SABIR MATEEN

Secrets of When
Bleu Regard CT 1961

One of the linchpins of Manhattan’s ecstatic jazz scene, multi-reedman Sabir Mateen is probably best known for his membership in the Lower East Side collective quartet TEST. But spend any time in New York and you’re likely to come across him playing in all manner of established and pick-up groups with youthful or veteran colleagues, everywhere from the Knitting Factory to subway stations.

Philadelphia-born, and now in his fifties, Mateen has never shied away from a musical challenge, having spent years on the West Coast, in pianist Horace Tapscott’s bands, before arriving in New York in 1989 on the advise of fellow Philadelphian, legendary drummer Sunny Murray, with whom he has recorded.

This CD is particularly important because the reedman wrote and arranged all of the tunes here and performs them with a hand picked ensemble. More than any other medium it gives as a complete aural picture of Mateen as you’ll ever hear.

Democratic as he is in his other playing situations, the quintet is comprised of experienced and younger musicians. Trumpeter Raphe Malik’s late 1970s-early 1980s tenure with Cecil Taylor is always cited, but he also has had fruitful associations with Mateen, Boston bassist Larry Roland and the late Bay area tenor saxophonist Glenn Spearman. Young percussionist Ravish Momin has worked in a trio with imaginative pianist Dan DeChellis, former pianist Jane Wang was taught bass by Cecil McBee, while pianist Naoko Ono is a consistent Mateen collaborator with roots in Impressionistic European music.

Basic sonic strands coalesce in the title tune, which takes on many guises. Beginning as an axiomatic free jazz blow out, with altissimo tenor saxophone licks and stratospheric trumpet shards flying, it soon turns into the sort of ballad you’d expect from the Lower East Side: tender and meandering, but tough as well. Finally a cascade of notes announce Ono’s Debussy-style keyboard clusters.

Something similar — but diametric — happens with “Shattered Chamber”, which Mateen sees as a blend that allow jazz musicians to get in touch with their roots. During its nearly 17 plus minutes the composition evolves from a beginning of romantic cello lines, gentle piano ripples and bucolic chalumeau clarinet tones to a rip-roaring outside improv attack, with Mateen screeching out his thoughts in intricate, flinty horn multiphonics.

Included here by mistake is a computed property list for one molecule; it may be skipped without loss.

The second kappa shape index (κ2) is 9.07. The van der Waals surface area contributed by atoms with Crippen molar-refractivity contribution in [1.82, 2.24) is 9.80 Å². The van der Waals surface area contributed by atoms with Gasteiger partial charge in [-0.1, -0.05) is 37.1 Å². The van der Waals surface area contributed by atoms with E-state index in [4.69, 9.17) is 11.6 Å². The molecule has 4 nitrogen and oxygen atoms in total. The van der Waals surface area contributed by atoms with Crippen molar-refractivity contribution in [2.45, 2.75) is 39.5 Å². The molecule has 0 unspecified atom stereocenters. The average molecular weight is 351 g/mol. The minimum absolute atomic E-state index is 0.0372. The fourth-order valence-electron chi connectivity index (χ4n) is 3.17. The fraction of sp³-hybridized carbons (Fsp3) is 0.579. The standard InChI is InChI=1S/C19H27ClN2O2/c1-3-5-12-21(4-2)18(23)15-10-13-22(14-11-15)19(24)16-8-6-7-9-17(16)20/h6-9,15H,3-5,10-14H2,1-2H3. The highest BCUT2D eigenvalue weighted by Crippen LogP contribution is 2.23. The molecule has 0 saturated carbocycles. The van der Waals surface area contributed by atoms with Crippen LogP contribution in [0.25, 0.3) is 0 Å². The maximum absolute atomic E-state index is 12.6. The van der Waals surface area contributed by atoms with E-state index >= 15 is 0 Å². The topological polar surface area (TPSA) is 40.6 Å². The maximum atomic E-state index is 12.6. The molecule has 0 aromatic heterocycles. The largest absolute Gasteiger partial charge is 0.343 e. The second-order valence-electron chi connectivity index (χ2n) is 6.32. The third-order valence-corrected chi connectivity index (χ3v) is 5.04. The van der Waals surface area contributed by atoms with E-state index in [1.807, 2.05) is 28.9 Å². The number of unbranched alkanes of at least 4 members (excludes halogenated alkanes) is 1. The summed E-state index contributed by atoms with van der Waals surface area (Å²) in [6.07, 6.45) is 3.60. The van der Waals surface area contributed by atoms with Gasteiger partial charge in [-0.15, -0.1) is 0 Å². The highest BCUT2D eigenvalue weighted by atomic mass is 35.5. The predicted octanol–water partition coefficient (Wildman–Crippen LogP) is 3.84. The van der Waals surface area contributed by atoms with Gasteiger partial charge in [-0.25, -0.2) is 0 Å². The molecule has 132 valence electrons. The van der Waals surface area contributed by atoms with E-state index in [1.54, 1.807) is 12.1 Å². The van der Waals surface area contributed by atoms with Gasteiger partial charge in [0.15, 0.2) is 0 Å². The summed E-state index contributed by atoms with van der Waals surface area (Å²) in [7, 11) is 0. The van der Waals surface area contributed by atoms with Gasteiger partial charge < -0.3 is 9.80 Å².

“SouthEast Winds at 12”, despite a title that appears to be a New York weather forecast, is instead a fairly successful blend of Eastern and Western instrumentation. Underpinned by a reverberating tabla beat, each individual instrument enters, makes its statement and recedes into the background. Matten’s first solo is taken on a conventional-sounding, high-toned flute, with that timbre soon succeeded by some right handed piano tinkles, the steady undertow of the bass beat and ethereal trumpet lines, until Tomin switches to talking drum rhythms. Re-entering on bass clarinet, the reedman speedily leaps from one part of the instrument to the other, scooping a low note out here and shrilly showcasing a high one there, occasionally matched by the intermittent trumpet asides. Finally the ensemble revs up into extensive cacophony, guided by Mateen’s horn overblowing and steadily repeated, two-fisted piano figures from Ono.

Those who already know Mateen’s work will welcome this fully mature example of his art. Those who don’t will find this CD a monumental introduction to his talents.

— Ken Waxman

Track Listing: 1. Shattered Chamber 2. Our Community 3. Secrets of When 4. Inner Conversations 5. SouthEast Winds at 12 6. Prayers

Personnel: Raphe Malik (trumpet, voice); Sabir Mateen (alto and tenor saxophones, clarinet and alto clarinet, flute, voice); Naoko Ono (piano, voice); Jane Wang (bass, cello, voice); Ravish Momin (drums, percussion, tablas, talking drums, voice)